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In November, ABC announced perhaps the biggest swing for its business with corporate sibling Marvel: that the Disney-owned network is teaming with Imax and the comic book powerhouse for the straight-to-series drama The Inhumans.
The announcement of the series, which will see the first two hours screened exclusively in Imax theaters before the show’s debut on ABC, immediately threw the future of the network’s veteran drama Agents of SHIELD into question, as the latter series is currently exploring its own Inhumans storyline.
SHIELD has the distinction of being not only ABC’s first Marvel drama but the comic book company’s first scripted original. While the fourth-season show is helping to improve the network’s fortunes in its new Tuesdays at 10 p.m. slot, critics have largely abandoned the series in favor of Netflix’s robust slate of Marvel fare, including the well-received Jessica Jones, Luke Cage and Daredevil.
While it’s unfair to compare Marvel fare from Netflix, which doesn’t operate with the same set of creative limitations as a broadcast network — let alone the same budget — is SHIELD still the type of Marvel fare that ABC Entertainment president Channing Dungey wants on her network? Is The Inhumans — which will see Imax pay for the first two hours of the expensive drama as well as supply its cameras to the production — more in line with the type of Marvel fare Dungey would like to see going forward, especially with basic cable network FX poised to unspool Marvel’s X-Men-themed drama Legion from Fargo boss Noah Hawley? Should SHIELD fans be worried, given the pending September launch of The Inhumans on ABC?
“SHIELD is in its fourth season and every year, that show has gotten creatively stronger and better,” Dungey told The Hollywood Reporter during an interview Tuesday at the Television Critics Association’s winter press tour. “It was the first out of the gate for us and with Marvel, and we all have been learning a lot over the four years of that show. What we’re doing with Imax is very different, and I think it’s going to feel and look very different from what they’re doing on Netflix. Hopefully there’s a world for me where those shows exist side-by-side on our air and are two different pieces of music that exist together in the same landscape.”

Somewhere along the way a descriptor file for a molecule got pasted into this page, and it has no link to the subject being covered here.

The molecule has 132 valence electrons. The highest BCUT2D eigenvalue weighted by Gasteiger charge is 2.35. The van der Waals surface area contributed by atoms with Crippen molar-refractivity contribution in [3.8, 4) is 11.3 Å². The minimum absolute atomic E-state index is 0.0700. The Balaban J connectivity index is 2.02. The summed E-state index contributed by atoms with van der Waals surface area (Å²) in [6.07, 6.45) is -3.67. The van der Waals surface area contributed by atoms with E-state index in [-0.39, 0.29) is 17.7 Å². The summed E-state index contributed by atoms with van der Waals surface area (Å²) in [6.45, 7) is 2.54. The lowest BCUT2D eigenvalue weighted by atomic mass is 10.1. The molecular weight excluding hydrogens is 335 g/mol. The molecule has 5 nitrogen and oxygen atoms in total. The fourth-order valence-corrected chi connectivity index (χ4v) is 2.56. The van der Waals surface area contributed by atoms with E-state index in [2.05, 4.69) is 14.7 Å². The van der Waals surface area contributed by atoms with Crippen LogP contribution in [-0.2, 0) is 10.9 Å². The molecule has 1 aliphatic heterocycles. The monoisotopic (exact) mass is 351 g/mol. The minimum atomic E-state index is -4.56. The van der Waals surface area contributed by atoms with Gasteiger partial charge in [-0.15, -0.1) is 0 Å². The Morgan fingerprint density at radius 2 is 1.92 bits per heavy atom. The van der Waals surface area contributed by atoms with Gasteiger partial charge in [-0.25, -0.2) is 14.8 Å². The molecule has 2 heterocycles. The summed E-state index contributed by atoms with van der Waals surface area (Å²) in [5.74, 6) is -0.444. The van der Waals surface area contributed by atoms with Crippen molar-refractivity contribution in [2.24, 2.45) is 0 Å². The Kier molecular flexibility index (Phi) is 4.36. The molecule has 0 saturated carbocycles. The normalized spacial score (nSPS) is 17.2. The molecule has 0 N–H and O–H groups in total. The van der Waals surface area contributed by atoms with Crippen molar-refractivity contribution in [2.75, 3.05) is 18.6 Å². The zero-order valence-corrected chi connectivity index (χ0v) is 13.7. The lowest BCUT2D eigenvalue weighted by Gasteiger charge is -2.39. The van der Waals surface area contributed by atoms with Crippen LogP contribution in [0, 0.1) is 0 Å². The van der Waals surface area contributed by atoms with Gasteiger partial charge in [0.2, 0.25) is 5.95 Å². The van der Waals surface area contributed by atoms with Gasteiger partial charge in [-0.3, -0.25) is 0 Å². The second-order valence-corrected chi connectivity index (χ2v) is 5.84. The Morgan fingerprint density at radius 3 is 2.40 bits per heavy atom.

Dungey’s comments are reassuring for the future of Marvel on the network after the executive canceled Marvel’s critical favorite but ratings underperformer Agent Carter following its second season.
The Inhumans will likely debut Labor Day weekend in about 1,000 theaters nationwide, with ABC then airing the drama two weeks later.
The deal for The Inhumans, which will be run by Dexter grad Scott Buck, marks the first time a TV series will have its premiere on the big screen. And it gives ABC a way to “event-ize” the project in the crowded fall TV space, where launching a show is a multimillion-dollar investment. “We think this is a quadruple win — a win for Imax, a win for Marvel, a win for ABC Studios and a win for ABC to launch a show in an innovative way and get attention,” Disney-ABC Television Group president Ben Sherwood told THR in November. The Imax pact is the first of what Sherwood hopes will be several innovative ways to launch programming.
ABC also hopes that The Inhumans — which is not a spinoff of the network’s Agents of SHIELD and does not replace the planned feature film — will have a halo effect on the veteran Marvel drama as well. The network hopes fanboys flock to see The Inhumans in theaters and follow the show to the network, bringing in new viewers who may not already be watching SHIELD (provided the latter returns for a fifth season next fall).
The Inhumans, a race of superhumans with diverse and singularly unique powers, were first introduced in Marvel Comics by Stan Lee and Jack Kirby in 1965. Since then, they have become among the most popular characters in the Marvel Universe. Few details are known about the ABC project, including its premise.
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